Chuck Berry, vocal-guitar, performs at the North Sea Jazz Festival in the Hague, Netherlands on 14th July 1995., photo credit: Frans Schellekens / Redferns / Getty Images // CNBC
The silence of pro-working class political organizations of the Left, and of the unions, regarding early rock and roll is striking. This is more surprising in retrospect than it was at the time (the McCarthy era constraints operating here deserve a separate treatment all their own), yet the fact remains that early rock and roll was the most thoroughly working class intervention into mainstream culture that our society had yet seen. The music troubled custodians of working class interests because it was essentially non-ideological and amoral. If radicals, Communists, Socialists, social democrats, and liberals agreed on anything, it was on the value of the Puritan-Fordist work ethic, the virtue of the ordered and disciplined life, and on the idea that all could be made right once we found the proper relationship between society’s institutions and the “real” interests of the working class.
Rock and roll would have none of it, as the 1950s songs Berry wrote and recorded demonstrate. (My six one-liner posts above, and the title to this post, are all quotations from Berry songs I discuss here.) Many of his songs express opposition to alienated labor and its attendant society. “School Day,” for example, portrays the school itself as the problem. It subjects the institution as such to a withering critique, exposing school as little more than a nasty training ground for the nastier world of work, which, of course, it is; but no teen in 1957 needed a sociologist to get that message. All they had to do was listen to the radio. “Brown Eyed Handsome Man,” starts with the tale of a victorious encounter with the racist criminal justice system (the term of art is “vagrancy”), and proceeds with a kind of black history lesson. (Those who think the eye in this song isn’t a metaphor should listen again.) “Brown Eyed” includes a nod to miscegenation and ends with a vignette about a heroic baseball player. Astute listeners would have thought of the famed, just-retired Brooklyn Dodgers second baseman whose press notices might have had the words “brown,” referring to persons, and “handsome,” in the same sentence. On the other hand, must I explain “rotten bill,” in “Too Much Monkey Business”? Or what it means to face such a thing after a week of hard work? We don’t find such references in Cole Porter songs. Nor do we find challenges to state power itself, such as that in “You Can’t Catch Me,” where the singer, now driving a “Flight de Ville,” mocks the state police at the New Jersey-Pennsylvania border. This is closer to the beboppers’ idea of “disorder at the border” than it is to any left wing or right wing concept of “labor discipline.”
People talk about how influential Berry was, but the credit he’s given is often limited. Sure, he’s cited as a rock and roll pioneer, but when listening to a “dream” song like “Downbound Train,” I’m reminded that what’s called the “Folk Revival” of the early 1960s came in Berry’s wake as well. So tell me which folkster has covered this song. Or, perhaps more important, which one of them has based a song of their own on this one. I’m hearing echoes, but I won’t name them. You can name them yourself.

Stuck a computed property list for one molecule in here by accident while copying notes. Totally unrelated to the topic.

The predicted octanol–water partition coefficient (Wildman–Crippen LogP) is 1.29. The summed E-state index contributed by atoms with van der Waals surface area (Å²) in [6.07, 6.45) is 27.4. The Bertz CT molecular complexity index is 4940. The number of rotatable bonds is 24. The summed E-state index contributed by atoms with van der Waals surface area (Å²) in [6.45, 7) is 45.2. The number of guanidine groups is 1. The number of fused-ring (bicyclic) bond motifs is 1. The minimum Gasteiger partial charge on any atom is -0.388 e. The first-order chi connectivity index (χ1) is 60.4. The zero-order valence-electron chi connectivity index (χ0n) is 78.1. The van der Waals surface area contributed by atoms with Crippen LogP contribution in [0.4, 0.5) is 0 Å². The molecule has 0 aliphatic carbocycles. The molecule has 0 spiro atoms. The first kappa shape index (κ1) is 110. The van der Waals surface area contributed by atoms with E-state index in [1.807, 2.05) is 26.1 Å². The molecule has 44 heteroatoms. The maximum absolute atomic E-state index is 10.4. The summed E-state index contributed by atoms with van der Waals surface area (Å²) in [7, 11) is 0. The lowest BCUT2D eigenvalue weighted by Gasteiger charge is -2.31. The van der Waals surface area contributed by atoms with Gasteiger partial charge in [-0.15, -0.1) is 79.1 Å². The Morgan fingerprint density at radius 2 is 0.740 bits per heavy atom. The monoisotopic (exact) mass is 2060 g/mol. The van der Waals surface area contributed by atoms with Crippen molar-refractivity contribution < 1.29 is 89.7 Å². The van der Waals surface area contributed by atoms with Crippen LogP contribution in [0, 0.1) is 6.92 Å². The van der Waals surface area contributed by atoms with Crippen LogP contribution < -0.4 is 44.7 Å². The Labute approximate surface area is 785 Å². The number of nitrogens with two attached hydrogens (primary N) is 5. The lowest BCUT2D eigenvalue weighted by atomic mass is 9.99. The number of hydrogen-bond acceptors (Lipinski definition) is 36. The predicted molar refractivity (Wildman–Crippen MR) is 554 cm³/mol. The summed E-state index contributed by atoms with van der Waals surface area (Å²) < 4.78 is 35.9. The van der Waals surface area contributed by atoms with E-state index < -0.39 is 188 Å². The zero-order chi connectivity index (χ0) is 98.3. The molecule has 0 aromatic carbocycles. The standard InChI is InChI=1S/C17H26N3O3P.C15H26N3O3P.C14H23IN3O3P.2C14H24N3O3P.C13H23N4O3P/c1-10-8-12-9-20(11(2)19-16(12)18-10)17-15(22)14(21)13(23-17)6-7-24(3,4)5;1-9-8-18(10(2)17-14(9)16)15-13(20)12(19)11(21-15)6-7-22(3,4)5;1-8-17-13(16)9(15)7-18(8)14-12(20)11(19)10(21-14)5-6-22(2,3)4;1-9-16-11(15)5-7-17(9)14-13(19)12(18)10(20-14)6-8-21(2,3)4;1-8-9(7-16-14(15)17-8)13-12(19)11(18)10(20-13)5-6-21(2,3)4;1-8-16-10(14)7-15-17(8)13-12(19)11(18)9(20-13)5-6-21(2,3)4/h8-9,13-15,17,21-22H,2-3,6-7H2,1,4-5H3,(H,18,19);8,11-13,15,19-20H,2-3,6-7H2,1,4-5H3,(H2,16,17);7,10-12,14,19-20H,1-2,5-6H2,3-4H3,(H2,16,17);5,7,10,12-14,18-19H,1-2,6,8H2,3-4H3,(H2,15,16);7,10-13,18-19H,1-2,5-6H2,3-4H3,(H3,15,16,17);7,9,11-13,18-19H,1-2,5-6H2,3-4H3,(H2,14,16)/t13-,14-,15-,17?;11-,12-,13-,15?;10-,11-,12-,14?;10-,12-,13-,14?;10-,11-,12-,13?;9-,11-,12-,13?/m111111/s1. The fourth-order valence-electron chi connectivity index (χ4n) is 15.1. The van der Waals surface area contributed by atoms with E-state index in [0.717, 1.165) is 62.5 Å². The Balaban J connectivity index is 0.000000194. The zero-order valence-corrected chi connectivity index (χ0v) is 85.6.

Let me offer some final observations, having to do with rhythm and sound. There are some pop drummers who want to call attention to themselves, who think rock and roll drumming is about displaying one’s emotions. I say that if you want to be an emotional drummer, look to Elvin Jones, or Max Roach, or even Chick Webb for inspiration. Yet however emotional these musicians might be, they also know a cardinal value that listeners treasure in drummers. The best drummers are felt, not heard. One could write an entire essay on the emotional content of Roach’s solo on Charlie Parker’s 1945 recording of “Ko Ko,” but what Roach does there has no place in rock and roll. On the other hand, what Ebby Hardy and the great, vastly under appreciated Fred Below do on Berry’s early records only seems simple enough. They bang the hell out of the beat. You might think it sounds mechanical, and it does; but I cannot help but think this characteristic reflects the world of work. To put it another way, when listening to these records, imagine yourself in a hot, nasty, noisy factory, assaulted all day by the steady pounding of machines. Then imagine dancing your way into nirvana at night to that same pounding, only now it’s in the service of guiding your body into joyous ecstasy. Imagine that this has never happened before now.
The machine-like sound in Berry’s music — found in his guitar playing as well — can be understood as one way 1950s blues reflected the proletarianization of African American (and other) workers. In this sense, the similarities between early records by John Lee Hooker and Berry’s efforts, in terms of both rhythm and guitar sound, are instructive.
For all that though, we need just one simple test to gauge Berry’s significance. Imagine the last seven decades without him. Such a world would have been vastly unlike the one we know. Chuck Berry didn’t just change a musical style. He changed what we mean when we use the word “music,” and thereby he enriched human culture as such. For that, society will always gratefully remember him.
[Geoffrey Jacques is a poet, critic, and teacher who writes about literature, the visual arts, and culture. His research interests include modernist poetry and poetics, African American literature and culture, and the postmodern city
Chuck Berry - 1926 - 2017 - A Musical Selection
Maybellene - Live Performance (1958)
Roll Over, Beethoven - 1972 Live Performance
Johnny B. Goode
No Particular Place to Go
Too Much Monkey Business
Nadine (Performed with Keith Richards)
Memphis, Tennessee (Performed with John Lennon)
Rock 'n Roll Music (Performed with Tina Turner)